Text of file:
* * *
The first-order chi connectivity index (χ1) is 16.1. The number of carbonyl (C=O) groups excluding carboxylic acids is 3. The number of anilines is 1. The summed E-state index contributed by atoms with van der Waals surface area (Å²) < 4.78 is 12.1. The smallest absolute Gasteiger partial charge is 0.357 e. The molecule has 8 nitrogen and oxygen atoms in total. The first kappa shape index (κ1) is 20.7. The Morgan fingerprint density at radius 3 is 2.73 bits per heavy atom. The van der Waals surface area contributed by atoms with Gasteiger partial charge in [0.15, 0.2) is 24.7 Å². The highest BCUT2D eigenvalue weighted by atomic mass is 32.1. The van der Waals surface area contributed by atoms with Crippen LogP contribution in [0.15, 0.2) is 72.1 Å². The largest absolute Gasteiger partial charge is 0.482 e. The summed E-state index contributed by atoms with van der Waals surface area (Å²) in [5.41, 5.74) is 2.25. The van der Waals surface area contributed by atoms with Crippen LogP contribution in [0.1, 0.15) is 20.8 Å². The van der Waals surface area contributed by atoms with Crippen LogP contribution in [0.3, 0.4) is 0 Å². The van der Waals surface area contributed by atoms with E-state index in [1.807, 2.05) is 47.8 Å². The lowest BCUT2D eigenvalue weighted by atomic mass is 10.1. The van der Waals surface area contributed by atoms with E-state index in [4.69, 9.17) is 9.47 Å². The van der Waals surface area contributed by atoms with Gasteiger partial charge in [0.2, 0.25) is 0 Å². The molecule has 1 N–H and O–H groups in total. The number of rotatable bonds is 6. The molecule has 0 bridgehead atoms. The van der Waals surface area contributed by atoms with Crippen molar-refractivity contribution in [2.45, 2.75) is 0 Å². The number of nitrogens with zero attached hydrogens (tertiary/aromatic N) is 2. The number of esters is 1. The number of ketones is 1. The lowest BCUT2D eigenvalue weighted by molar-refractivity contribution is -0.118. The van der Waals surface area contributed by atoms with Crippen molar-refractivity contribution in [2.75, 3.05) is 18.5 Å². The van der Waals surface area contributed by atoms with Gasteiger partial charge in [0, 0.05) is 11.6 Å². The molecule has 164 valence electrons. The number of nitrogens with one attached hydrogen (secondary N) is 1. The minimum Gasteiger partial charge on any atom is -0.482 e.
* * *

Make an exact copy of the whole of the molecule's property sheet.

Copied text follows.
The first-order chi connectivity index (χ1) is 16.1. The number of carbonyl (C=O) groups excluding carboxylic acids is 3. The number of anilines is 1. The summed E-state index contributed by atoms with van der Waals surface area (Å²) < 4.78 is 12.1. The smallest absolute Gasteiger partial charge is 0.357 e. The molecule has 8 nitrogen and oxygen atoms in total. The first kappa shape index (κ1) is 20.7. The Morgan fingerprint density at radius 3 is 2.73 bits per heavy atom. The van der Waals surface area contributed by atoms with Gasteiger partial charge in [0.15, 0.2) is 24.7 Å². The highest BCUT2D eigenvalue weighted by atomic mass is 32.1. The van der Waals surface area contributed by atoms with Crippen LogP contribution in [0.15, 0.2) is 72.1 Å². The largest absolute Gasteiger partial charge is 0.482 e. The summed E-state index contributed by atoms with van der Waals surface area (Å²) in [5.41, 5.74) is 2.25. The van der Waals surface area contributed by atoms with Crippen LogP contribution in [0.1, 0.15) is 20.8 Å². The van der Waals surface area contributed by atoms with Crippen LogP contribution in [0.3, 0.4) is 0 Å². The van der Waals surface area contributed by atoms with E-state index in [1.807, 2.05) is 47.8 Å². The lowest BCUT2D eigenvalue weighted by atomic mass is 10.1. The van der Waals surface area contributed by atoms with E-state index in [4.69, 9.17) is 9.47 Å². The van der Waals surface area contributed by atoms with Gasteiger partial charge in [0.2, 0.25) is 0 Å². The molecule has 1 N–H and O–H groups in total. The number of rotatable bonds is 6. The molecule has 0 bridgehead atoms. The van der Waals surface area contributed by atoms with Crippen molar-refractivity contribution in [2.45, 2.75) is 0 Å². The number of nitrogens with zero attached hydrogens (tertiary/aromatic N) is 2. The number of esters is 1. The number of ketones is 1. The lowest BCUT2D eigenvalue weighted by molar-refractivity contribution is -0.118. The van der Waals surface area contributed by atoms with Crippen molar-refractivity contribution in [2.75, 3.05) is 18.5 Å². The van der Waals surface area contributed by atoms with Gasteiger partial charge in [0, 0.05) is 11.6 Å². The molecule has 164 valence electrons. The number of nitrogens with one attached hydrogen (secondary N) is 1. The minimum Gasteiger partial charge on any atom is -0.482 e.